Exploring New Zealand’s Smallest Yet Magnificent National Park
Why Travel to Abel Tasman, New Zealand?
Beautiful stretches of sandy beaches, turquoise waters, long scenic coastal hikes, and great kayaking. What more do you need?
Top Things to Do in Abel Tasman, New Zealand
1) Hike Abel Tasman Coast Track
This under 60 km (37-mile) track runs the coast of Abel Tasman National Park and is one of New Zealand’s many popular “Great Walks”. You can traverse the entire route in 3-5 days while staying in huts, campsites, or more luxurious accommodations. You also have the option to book water taxis or guided cruises to take you to various popular sections of the Abel Tasman Coast track.
We opted to do a self-guided day-trip and tried to cover as much ground as we could while also being able to relax in the areas we wanted. Our trip took a total of seven hours.
Here are some of the highlights along the way:
A series of beaches that bend and twist around the coast.
Abel Tasman 101: Be sure to come in the morning for a swim as the water recedes in the evening
Check out just what difference tides make from the beginning of our hike and coming back.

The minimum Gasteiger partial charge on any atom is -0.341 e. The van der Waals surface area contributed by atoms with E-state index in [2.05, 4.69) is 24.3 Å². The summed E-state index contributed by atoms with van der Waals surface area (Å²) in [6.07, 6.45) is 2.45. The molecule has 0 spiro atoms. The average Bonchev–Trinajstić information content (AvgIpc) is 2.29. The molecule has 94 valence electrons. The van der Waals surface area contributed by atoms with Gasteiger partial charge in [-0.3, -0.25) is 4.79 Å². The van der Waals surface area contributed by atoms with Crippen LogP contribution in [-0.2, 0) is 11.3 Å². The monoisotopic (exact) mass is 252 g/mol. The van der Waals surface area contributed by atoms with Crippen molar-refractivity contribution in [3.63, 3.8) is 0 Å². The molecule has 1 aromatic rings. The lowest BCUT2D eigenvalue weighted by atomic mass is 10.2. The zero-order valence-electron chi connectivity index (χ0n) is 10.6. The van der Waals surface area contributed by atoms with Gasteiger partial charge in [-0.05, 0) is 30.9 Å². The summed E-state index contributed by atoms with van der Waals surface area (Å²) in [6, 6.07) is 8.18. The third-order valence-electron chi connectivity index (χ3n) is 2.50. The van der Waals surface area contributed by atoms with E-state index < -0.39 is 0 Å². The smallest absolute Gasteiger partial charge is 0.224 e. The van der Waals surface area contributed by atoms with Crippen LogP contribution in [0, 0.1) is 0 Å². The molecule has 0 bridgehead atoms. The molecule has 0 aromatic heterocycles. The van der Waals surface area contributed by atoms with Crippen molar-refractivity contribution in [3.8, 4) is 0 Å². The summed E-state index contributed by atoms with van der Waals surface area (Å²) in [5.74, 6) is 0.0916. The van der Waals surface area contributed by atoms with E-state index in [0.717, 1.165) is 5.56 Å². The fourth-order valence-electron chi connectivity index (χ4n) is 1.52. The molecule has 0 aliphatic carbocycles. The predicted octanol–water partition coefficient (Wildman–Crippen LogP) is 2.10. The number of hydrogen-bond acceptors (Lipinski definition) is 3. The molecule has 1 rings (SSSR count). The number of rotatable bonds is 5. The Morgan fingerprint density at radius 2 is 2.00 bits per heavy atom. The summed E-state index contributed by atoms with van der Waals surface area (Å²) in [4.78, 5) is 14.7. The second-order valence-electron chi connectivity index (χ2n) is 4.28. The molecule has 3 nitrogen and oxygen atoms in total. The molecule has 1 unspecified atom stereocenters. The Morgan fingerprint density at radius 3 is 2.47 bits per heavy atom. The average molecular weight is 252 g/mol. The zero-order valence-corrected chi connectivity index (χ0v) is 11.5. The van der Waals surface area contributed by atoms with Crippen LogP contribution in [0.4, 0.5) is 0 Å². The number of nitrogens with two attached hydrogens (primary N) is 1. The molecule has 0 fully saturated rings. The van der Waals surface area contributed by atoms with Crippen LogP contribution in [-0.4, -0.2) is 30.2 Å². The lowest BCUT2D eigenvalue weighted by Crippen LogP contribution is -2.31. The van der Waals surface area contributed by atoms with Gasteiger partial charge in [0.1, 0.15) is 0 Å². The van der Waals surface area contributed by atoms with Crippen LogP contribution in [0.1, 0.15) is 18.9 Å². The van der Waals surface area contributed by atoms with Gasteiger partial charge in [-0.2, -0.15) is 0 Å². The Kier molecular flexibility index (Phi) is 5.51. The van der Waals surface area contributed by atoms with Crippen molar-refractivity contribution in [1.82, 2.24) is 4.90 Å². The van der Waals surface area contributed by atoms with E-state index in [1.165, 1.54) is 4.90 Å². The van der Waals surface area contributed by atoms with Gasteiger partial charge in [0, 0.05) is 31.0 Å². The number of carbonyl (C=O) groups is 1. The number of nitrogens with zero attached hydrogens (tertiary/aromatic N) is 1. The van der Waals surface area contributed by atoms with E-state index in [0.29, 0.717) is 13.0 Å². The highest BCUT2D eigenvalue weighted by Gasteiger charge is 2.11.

It was really cool seeing the different water levels at low and high tide when we left and returned from our hike
Apple Tree Bay
Abel Tasman 101: You may camp here overnight for up to two days
Apple Tree Bay is a perfect place to stop to enjoy a packed lunch.
This Bay can be an excellent spot for a quick stop or a private swim, and it is easily accessible from the track.
There are many camping areas around Anchorage Bay, which makes it the ideal stopping point (especially for overnight stays).
Anchorage is one of the most stunning Bays, which is a common spot for yachts.
Further inland, there are places for you to jump off the rocks into swimming holes. There is also the famous Cleopatra’s Pool, the best freshwater swimming spot in Abel Tasman National Park.
This rocky beach has plenty of swimming spots.
Te Pukatea Bay
A crescent shaped golden sand beach surrounded by forested hills just north of Anchorage Bay.
Pitt Head Lookout
This is the best short walk within the Park. Walk the Pitt Head Loop Track via the stunning Te Pukatea Beach to get to this amazing view.
We thoroughly enjoyed our walk along the Tasman Track, however, we would not put that as a must do thing to do in New Zealand solely based on the fact that New Zealand has so many epic adventures available. We had beautiful sunny weather, worked up a good sweat, and saw some beautiful beaches. However, we didn’t see many animals (we saw more kayaking), or hear many birds. We also saw great panoramic vistas from the walking path; however, the flora on the path was consistently normal trees and shrubs, nothing extraordinary. This could be something to do with the time of the year we visited however. It should also be noted that we only trekked a short portion of the walk.